Thursday, June 25, 2015

Setup for PyCon AU Tutorial

This is an attempt to provide attendees of PyCon AU 2015 with a guide to getting set up ahead of the tutorial. Getting set up in advance will assist greatly in getting the most of the tutorial. It will let attendees focus on the slides and the problem examples rather than on hurdling through an installation process.

What it's like installing software during a tutorial session
There will be USB keys on the day with the data sets and some of the software libraries included, in case the network breaks. However, things will go more smoothly on everyone if some of these hurdles can be cleared out the way in advance.

The Software You Will Need

  1. Python 3.4, with Numpy, Scipy, Scikit-Learn, Pandas, Xray, pillow -- install via anaconda
  2. Ipython Notebook, Matplotlib, Seaborn -- install via anaconda
  3. Theano, Keras -- install via pip
  4. Word2Vec ( -- avoid pip, install from source
  5. -- just drop in the notebook folder
  6. -- install via pip
I recommend using Anaconda as it ships with prebuilt binaries for O/S dependencies, for a variety of platforms. It's possible to get this all working with pip and your O/S package manager. It should be fine to use Windows, but OSX or Linux are likely to be easier to use. Due to the use of Ipython Notebook as the primary environment, the choice of operating system is not likely to be a major limiting factor in this case.

I have only had success installing word2vec by cloning the repository and installing locally. I went with the old-school 'python install'. For whatever reason, what's in PyPI doesn't work for me.

I've noted the easiest path for installing each package in the list above.

The Data You Will Need 

  1. MNIST: 
  2. Kaggle Otto competition data:
  3. "Text8":
  4. For a stretch, try the larger data sets from

An Overview of the Tutorial

The tutorial will include an introduction, a mini-installfest, and then three problem walkthroughs. There will be some general tips, plus time for discussion. 

Entree: Problem Walkthrough One: MNIST Digit Recognition

Compute Time: Around 3 to 5 minutes for a random forest approach

Digit recognition is most obviously used when decoding postcode numbers on envelopes. It's also relevant to general handwriting recognition, and also non-handwritten recognition such as OCR of scanned documents or license plate recognition.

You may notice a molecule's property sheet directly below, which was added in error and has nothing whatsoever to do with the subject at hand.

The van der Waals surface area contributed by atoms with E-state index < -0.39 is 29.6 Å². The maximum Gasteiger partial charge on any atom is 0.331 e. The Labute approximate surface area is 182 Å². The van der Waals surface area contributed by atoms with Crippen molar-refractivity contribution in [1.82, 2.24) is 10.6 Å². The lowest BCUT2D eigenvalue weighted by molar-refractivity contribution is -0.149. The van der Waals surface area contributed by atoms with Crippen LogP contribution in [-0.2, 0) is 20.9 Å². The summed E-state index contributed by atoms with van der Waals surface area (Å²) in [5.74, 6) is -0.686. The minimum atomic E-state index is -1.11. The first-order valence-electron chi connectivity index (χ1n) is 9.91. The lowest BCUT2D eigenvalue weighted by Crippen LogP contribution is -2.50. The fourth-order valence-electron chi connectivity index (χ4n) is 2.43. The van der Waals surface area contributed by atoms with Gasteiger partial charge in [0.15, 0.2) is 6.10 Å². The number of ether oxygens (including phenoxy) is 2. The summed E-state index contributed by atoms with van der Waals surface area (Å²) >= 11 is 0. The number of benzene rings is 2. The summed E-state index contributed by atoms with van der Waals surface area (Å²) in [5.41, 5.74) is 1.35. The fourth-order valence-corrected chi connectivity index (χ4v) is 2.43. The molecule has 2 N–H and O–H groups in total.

Attendees will be able to run the supplied, worked solution on the spot. We'll step through the implementation stages to talk about how to apply similar solutions to other problems. If time is available, we will include alternative machine learning techniques and other data sets.

Data for this problem will be available on USB.

Main: Otto Shopping Category Challenge

Compute time: 1 minute for random forest
Compute time: 7 minutes for deep learning
Data for this problem can be downloaded only through the Kaggle site due to the terms of use.

This is a real-world, commercial problem. The "Otto Group" sell stuff, and they put that stuff into eight classes for problem. Each thing they sell has 93 features. They sample data set has 200k individual products which have each been somehow scored against these 93 features. The problem definition is to go from 93 input numbers to a category id between 1 and 9.

{ 93 features } --> some kind of machine learning --> { number between 1 and 9 }

Dessert: A Twitter Memebot in Word2Vec

Compute Time: Word2Vec training of 4m + 2 mins meme generation

This is something fun based on Word2Vec. We'll scrape twitter for some text to process, then use Word2Vec to look at some of the word relationships in the timelines.

Visualisation, Plotting and Results Analysis

No data science tutorial would be complete without data visualisation and plotting of results. Rather than have a separate problem for this, we will include them in each problem. We will also be considering how to determine whether your model is 'good', and how to convince both yourself and your customers / managers of that fact!

Bring Your Own Data

If you have a data problem of your own, you can bring it along to the tutorial and work on that instead. As time allows, I'll endeavour to assist with any questions you might have about working with your own data. Alternatively, you can just come up to me during the conference and we can take a look! There's nothing more interesting that looking at data that inherently matters to you.

I hope to see you at the conference!!